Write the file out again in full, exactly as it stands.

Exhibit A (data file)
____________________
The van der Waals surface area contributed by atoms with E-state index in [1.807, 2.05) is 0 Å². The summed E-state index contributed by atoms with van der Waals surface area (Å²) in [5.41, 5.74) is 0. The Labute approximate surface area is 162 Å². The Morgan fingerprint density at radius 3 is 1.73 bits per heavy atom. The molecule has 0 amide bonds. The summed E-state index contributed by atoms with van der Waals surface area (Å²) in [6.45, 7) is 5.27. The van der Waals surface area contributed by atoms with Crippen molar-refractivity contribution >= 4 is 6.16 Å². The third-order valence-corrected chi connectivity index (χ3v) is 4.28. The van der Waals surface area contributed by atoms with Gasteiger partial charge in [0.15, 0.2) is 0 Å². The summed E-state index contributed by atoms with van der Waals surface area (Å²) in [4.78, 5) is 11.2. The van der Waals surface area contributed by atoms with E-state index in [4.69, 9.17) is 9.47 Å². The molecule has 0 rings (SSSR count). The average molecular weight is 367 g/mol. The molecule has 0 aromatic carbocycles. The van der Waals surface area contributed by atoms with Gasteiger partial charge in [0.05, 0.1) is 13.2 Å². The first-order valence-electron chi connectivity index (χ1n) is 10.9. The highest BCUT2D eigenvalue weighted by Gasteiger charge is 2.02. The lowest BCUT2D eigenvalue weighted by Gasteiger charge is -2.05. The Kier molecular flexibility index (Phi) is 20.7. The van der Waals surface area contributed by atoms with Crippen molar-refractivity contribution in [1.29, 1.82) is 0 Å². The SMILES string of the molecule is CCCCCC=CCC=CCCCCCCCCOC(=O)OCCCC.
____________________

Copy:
The van der Waals surface area contributed by atoms with E-state index in [1.807, 2.05) is 0 Å². The summed E-state index contributed by atoms with van der Waals surface area (Å²) in [5.41, 5.74) is 0. The Labute approximate surface area is 162 Å². The Morgan fingerprint density at radius 3 is 1.73 bits per heavy atom. The molecule has 0 amide bonds. The summed E-state index contributed by atoms with van der Waals surface area (Å²) in [6.45, 7) is 5.27. The van der Waals surface area contributed by atoms with Crippen molar-refractivity contribution >= 4 is 6.16 Å². The third-order valence-corrected chi connectivity index (χ3v) is 4.28. The van der Waals surface area contributed by atoms with Gasteiger partial charge in [0.15, 0.2) is 0 Å². The summed E-state index contributed by atoms with van der Waals surface area (Å²) in [4.78, 5) is 11.2. The van der Waals surface area contributed by atoms with E-state index in [4.69, 9.17) is 9.47 Å². The molecule has 0 rings (SSSR count). The average molecular weight is 367 g/mol. The molecule has 0 aromatic carbocycles. The van der Waals surface area contributed by atoms with Gasteiger partial charge in [0.05, 0.1) is 13.2 Å². The first-order valence-electron chi connectivity index (χ1n) is 10.9. The highest BCUT2D eigenvalue weighted by Gasteiger charge is 2.02. The lowest BCUT2D eigenvalue weighted by Gasteiger charge is -2.05. The Kier molecular flexibility index (Phi) is 20.7. The van der Waals surface area contributed by atoms with Crippen molar-refractivity contribution in [1.29, 1.82) is 0 Å². The SMILES string of the molecule is CCCCCC=CCC=CCCCCCCCCOC(=O)OCCCC.